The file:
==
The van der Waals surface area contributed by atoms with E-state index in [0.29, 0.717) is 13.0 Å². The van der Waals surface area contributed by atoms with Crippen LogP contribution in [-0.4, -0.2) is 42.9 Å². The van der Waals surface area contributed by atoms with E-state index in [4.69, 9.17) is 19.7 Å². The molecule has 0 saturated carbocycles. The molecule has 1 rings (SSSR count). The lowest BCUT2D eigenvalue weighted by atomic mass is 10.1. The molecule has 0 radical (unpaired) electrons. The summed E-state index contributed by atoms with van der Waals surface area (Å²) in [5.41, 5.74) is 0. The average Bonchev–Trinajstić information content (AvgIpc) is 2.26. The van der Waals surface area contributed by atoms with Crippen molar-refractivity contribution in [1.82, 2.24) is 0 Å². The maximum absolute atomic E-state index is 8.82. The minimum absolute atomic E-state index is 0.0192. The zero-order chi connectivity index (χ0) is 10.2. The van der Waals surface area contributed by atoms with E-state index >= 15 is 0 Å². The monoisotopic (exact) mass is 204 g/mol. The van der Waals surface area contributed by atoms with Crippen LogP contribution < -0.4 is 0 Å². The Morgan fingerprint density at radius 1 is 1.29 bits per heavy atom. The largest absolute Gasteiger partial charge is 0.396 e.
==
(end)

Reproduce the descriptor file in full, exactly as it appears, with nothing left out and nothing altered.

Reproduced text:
The van der Waals surface area contributed by atoms with E-state index in [0.29, 0.717) is 13.0 Å². The van der Waals surface area contributed by atoms with Crippen LogP contribution in [-0.4, -0.2) is 42.9 Å². The van der Waals surface area contributed by atoms with E-state index in [4.69, 9.17) is 19.7 Å². The molecule has 0 saturated carbocycles. The molecule has 1 rings (SSSR count). The lowest BCUT2D eigenvalue weighted by atomic mass is 10.1. The molecule has 0 radical (unpaired) electrons. The summed E-state index contributed by atoms with van der Waals surface area (Å²) in [5.41, 5.74) is 0. The average Bonchev–Trinajstić information content (AvgIpc) is 2.26. The van der Waals surface area contributed by atoms with Crippen molar-refractivity contribution in [1.82, 2.24) is 0 Å². The maximum absolute atomic E-state index is 8.82. The minimum absolute atomic E-state index is 0.0192. The zero-order chi connectivity index (χ0) is 10.2. The van der Waals surface area contributed by atoms with E-state index >= 15 is 0 Å². The monoisotopic (exact) mass is 204 g/mol. The van der Waals surface area contributed by atoms with Crippen LogP contribution < -0.4 is 0 Å². The Morgan fingerprint density at radius 1 is 1.29 bits per heavy atom. The largest absolute Gasteiger partial charge is 0.396 e.